If transferring stock to a joint brokerage account co-owned by anyone but your spouse, be wary of triggering the gift tax. The Internal Revenue Service (IRS) defines gift as "Any transfer to an individual, either directly or indirectly, where full consideration (measured in money or money's worth) is not received in return." Giving a non-spouse equal ownership of a stock account over the IRS gift-tax limit would incur this tax, payable by the giver.
As of the time of publication, the IRS imposes a gift tax on any amount given to an individual over $13,000, other than a spouse. This gift limit is per person, so a parent with three children could give each child the maximum amount, for a total of $39,000 without incurring the tax, and the other parent could do the same. However, a parent giving one child joint-ownership in a stock account worth $39,000 means the parent would pay tax on $26,000 of that gift.
Gift Tax Exceptions
The IRS generally permits exceptions on certain types of gifts over the annual exclusion limit, although not transferred stock to joint accounts. However, depending on the reason for the gift, there may be other ways to provide the benefit without triggering the tax. If you pay medical expenses or tuition for another person, the gift is excluded. All spousal gifts are excluded. You may also give to qualifying charitable organizations and deduct the value of the contribution. You may give a gift to a political organization but the amount is non-deductible.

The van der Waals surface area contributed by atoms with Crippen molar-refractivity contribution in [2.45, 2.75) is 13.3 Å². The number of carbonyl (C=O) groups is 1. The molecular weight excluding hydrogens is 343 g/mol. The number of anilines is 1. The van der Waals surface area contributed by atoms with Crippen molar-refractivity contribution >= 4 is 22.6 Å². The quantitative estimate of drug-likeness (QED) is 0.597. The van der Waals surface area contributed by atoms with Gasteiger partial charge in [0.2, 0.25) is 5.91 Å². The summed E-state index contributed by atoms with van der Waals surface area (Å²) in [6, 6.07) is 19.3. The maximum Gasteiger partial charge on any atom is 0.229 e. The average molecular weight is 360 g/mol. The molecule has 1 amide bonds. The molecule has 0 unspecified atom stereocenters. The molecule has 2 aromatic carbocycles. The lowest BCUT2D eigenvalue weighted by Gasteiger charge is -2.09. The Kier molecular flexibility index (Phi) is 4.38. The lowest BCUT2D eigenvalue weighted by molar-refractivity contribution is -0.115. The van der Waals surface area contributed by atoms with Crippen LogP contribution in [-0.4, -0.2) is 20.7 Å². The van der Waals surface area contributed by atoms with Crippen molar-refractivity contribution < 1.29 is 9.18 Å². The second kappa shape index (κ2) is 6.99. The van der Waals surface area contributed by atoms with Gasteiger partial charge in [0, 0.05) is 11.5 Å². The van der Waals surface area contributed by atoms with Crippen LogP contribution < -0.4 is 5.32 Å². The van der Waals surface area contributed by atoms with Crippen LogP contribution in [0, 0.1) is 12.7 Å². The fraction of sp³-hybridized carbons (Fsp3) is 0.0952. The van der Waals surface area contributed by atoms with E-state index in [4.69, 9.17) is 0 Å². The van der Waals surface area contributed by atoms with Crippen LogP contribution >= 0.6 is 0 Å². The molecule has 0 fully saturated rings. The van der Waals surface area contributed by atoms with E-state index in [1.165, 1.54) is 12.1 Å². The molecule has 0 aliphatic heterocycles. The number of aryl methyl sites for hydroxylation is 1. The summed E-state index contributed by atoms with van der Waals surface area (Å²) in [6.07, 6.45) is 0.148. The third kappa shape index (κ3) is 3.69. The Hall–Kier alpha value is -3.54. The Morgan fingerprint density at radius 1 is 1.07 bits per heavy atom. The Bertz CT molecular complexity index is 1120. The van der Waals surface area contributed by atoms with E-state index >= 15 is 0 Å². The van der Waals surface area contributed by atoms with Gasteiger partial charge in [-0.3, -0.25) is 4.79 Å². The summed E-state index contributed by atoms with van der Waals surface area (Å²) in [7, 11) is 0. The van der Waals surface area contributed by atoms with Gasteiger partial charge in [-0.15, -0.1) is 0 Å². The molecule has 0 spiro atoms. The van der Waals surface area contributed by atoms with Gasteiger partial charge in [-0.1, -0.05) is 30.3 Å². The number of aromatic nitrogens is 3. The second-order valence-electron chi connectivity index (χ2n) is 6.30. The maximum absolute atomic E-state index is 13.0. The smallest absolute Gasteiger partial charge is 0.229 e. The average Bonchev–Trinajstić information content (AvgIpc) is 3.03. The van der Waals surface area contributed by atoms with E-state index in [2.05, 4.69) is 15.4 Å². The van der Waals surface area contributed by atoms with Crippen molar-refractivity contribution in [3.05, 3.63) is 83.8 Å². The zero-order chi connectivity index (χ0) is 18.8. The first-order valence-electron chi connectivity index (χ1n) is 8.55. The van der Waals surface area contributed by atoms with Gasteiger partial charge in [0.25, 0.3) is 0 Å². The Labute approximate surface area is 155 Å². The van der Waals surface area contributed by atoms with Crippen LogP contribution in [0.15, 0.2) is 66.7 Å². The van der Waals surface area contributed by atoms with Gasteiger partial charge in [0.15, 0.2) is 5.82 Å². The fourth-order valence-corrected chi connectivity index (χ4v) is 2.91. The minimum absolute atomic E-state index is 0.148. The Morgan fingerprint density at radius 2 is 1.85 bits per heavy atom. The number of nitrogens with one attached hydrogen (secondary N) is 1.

The IRS admits that its rules concerning gift taxes, and related estate taxes, are among the agency's most complicated. It advises that anyone considering transfers above the exclusion limit consult with a tax or estate attorney or certified public accountant to discuss the tax implications of the action. The professional may be able to advise you on alternative methods of making the gift, especially if it involves overall estate planning.
Transfer on Death Registration
One way to avoid the gift tax, as well as probate, is the transfer on death registration. This method of registering the account allows the owner complete control of the assets while alive, but upon death the registered beneficiaries receive the assets. This may be preferable to joint account ownership in cases where the owner wants to ensure that the other person eventually receives the assets. Depending on the amount of assets, state and relationship to the decedent, no inheritance taxes may be due when the beneficiary receives ownership of the brokerage account.
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